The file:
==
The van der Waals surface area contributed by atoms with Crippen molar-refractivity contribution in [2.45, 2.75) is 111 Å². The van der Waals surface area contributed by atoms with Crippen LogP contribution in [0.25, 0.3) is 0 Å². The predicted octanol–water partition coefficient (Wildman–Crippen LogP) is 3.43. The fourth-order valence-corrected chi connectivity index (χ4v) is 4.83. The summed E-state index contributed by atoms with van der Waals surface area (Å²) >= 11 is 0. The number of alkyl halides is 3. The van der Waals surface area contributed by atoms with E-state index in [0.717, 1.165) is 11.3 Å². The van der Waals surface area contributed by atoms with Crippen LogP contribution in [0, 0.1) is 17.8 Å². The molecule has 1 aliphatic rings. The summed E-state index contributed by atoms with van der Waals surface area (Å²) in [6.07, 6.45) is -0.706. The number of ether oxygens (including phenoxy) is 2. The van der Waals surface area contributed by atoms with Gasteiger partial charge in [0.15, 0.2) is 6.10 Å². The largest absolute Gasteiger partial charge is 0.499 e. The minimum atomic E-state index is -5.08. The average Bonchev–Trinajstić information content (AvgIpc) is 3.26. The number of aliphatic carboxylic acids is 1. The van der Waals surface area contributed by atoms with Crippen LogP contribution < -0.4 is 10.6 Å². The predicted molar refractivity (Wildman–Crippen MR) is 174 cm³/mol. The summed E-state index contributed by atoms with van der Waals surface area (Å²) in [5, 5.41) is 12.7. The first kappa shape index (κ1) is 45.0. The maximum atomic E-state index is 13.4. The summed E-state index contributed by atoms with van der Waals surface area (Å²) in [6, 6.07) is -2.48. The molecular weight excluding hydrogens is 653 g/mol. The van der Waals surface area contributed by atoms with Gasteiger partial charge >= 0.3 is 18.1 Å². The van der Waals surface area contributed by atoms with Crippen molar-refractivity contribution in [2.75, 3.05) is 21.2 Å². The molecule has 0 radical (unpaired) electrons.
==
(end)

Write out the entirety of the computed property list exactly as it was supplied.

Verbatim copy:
The van der Waals surface area contributed by atoms with Crippen molar-refractivity contribution in [2.45, 2.75) is 111 Å². The van der Waals surface area contributed by atoms with Crippen LogP contribution in [0.25, 0.3) is 0 Å². The predicted octanol–water partition coefficient (Wildman–Crippen LogP) is 3.43. The fourth-order valence-corrected chi connectivity index (χ4v) is 4.83. The summed E-state index contributed by atoms with van der Waals surface area (Å²) >= 11 is 0. The number of alkyl halides is 3. The van der Waals surface area contributed by atoms with E-state index in [0.717, 1.165) is 11.3 Å². The van der Waals surface area contributed by atoms with Crippen LogP contribution in [0, 0.1) is 17.8 Å². The molecule has 1 aliphatic rings. The summed E-state index contributed by atoms with van der Waals surface area (Å²) in [6.07, 6.45) is -0.706. The number of ether oxygens (including phenoxy) is 2. The van der Waals surface area contributed by atoms with Gasteiger partial charge in [0.15, 0.2) is 6.10 Å². The largest absolute Gasteiger partial charge is 0.499 e. The minimum atomic E-state index is -5.08. The average Bonchev–Trinajstić information content (AvgIpc) is 3.26. The number of aliphatic carboxylic acids is 1. The van der Waals surface area contributed by atoms with Crippen LogP contribution < -0.4 is 10.6 Å². The predicted molar refractivity (Wildman–Crippen MR) is 174 cm³/mol. The summed E-state index contributed by atoms with van der Waals surface area (Å²) in [5, 5.41) is 12.7. The first kappa shape index (κ1) is 45.0. The maximum atomic E-state index is 13.4. The summed E-state index contributed by atoms with van der Waals surface area (Å²) in [6, 6.07) is -2.48. The molecular weight excluding hydrogens is 653 g/mol. The van der Waals surface area contributed by atoms with Gasteiger partial charge >= 0.3 is 18.1 Å². The van der Waals surface area contributed by atoms with Crippen molar-refractivity contribution in [2.75, 3.05) is 21.2 Å². The molecule has 0 radical (unpaired) electrons.